How Laura Donnelly went from Sugar Rush to Hollywood drama The Nevers

The new screen queen with a VERY racy CV: How Laura Donnelly went from lesbian romps in Channel 4’s teen drama Sugar Rush and an on-stage kiss with Hugh Jackman to the starring role in new HBO drama The Nevers

  • Laura Donnelly, 38, from Belfast, stars as main character in drama The Nevers
  • First role was Beth in teen drama Sugar Rush, where she had sexy onscreen romp
  • Since gone on to appear in some of the UK’s biggest shows, including Outlander 
  • Actress has also starred in Holby City, The Fall and Best: His Mother’s Son  
  • Starred in broadway play opposite Dominic West and later Hugh Jackman 

From starring in new Hollywood drama The Nevers to winning an Olivier Award for her performance in a play based on the murder of her uncle by the IRA, it would seem there is nothing Laura Donnelly can’t do.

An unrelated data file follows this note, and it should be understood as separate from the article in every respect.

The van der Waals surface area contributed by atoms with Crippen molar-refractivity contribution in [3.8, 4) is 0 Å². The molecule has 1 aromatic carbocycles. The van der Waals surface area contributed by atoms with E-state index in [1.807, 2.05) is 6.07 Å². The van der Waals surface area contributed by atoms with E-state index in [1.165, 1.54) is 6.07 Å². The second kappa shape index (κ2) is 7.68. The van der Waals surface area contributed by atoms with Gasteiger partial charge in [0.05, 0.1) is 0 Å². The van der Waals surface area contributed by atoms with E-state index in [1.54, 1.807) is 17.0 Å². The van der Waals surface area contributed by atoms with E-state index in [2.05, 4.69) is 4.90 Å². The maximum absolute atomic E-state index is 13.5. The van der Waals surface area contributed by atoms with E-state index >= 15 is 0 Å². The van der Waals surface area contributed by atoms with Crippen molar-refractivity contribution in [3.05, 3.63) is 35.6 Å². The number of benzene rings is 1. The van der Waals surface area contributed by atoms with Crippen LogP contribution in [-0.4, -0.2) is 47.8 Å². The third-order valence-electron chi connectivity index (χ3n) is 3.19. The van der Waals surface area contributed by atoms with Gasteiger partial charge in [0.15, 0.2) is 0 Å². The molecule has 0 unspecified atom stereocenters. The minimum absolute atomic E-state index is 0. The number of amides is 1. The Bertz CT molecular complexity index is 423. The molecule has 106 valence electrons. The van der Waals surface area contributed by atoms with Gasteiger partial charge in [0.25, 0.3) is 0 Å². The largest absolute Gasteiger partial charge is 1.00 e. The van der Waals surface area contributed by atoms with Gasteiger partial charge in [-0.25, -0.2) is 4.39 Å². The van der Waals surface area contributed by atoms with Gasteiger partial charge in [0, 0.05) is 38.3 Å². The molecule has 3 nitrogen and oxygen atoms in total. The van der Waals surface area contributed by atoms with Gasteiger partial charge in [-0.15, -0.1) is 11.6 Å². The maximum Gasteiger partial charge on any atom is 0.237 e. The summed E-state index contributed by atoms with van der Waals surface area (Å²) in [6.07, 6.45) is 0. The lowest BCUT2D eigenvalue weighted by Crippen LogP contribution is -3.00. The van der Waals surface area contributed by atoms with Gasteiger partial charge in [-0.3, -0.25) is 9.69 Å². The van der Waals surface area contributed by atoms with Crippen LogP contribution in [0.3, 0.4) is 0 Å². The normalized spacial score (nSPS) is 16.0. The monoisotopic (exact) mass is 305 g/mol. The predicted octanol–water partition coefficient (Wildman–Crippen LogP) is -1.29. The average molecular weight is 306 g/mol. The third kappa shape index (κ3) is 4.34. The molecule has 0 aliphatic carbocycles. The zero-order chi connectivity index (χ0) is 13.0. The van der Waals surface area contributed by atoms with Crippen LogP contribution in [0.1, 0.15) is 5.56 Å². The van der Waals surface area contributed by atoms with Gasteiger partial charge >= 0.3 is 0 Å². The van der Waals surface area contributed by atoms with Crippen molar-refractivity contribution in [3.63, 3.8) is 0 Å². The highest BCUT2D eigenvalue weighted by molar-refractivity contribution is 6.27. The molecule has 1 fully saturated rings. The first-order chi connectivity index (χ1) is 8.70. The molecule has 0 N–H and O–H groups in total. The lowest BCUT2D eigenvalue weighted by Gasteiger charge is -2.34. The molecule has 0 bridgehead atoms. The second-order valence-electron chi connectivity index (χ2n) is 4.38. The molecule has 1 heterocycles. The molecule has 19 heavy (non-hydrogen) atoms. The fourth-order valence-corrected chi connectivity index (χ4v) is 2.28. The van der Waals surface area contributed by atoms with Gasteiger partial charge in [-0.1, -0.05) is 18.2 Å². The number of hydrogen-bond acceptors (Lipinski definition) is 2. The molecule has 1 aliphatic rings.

The 38-year-old, from Belfast, made her on screen debut in 2005 as the love interest in the Channel 4 teen drama Sugar Rush, engaging in a sexy onscreen romp with main character Beth, played by Olivia Hallinan.

She has since appeared in some of Britain’s biggest hit shows, including The Fall, opposite Jamie Dornan, and Outlander, in which she plays Jenny Fraser. 

Meanwhile the actress has also carved out a hugely successful stage career, appearing in The River, where she shared an on-stage kiss with Hugh Jackman and met her now-husband Jez Butterworth. 

Jez went on to write critically-acclaimed play The Ferryman based on the murder of her uncle Eugene Simons by the IRA, with Laura winning a Olivier award for Best Actress for her performance. 

Now she is set to play Amalia True in the new HBO drama The Nevers, which concerns a group of women ‘who find themselves with unusual abilities, relentless enemies and a mission that might change the world.’

From starring in new Hollywood drama The Nevers to winning an Olivier Award for her role on stage in a play based on the murder of her uncle by the IRA, it would seem there is nothing Laura Donnelly, 38, from Belfast, can’t do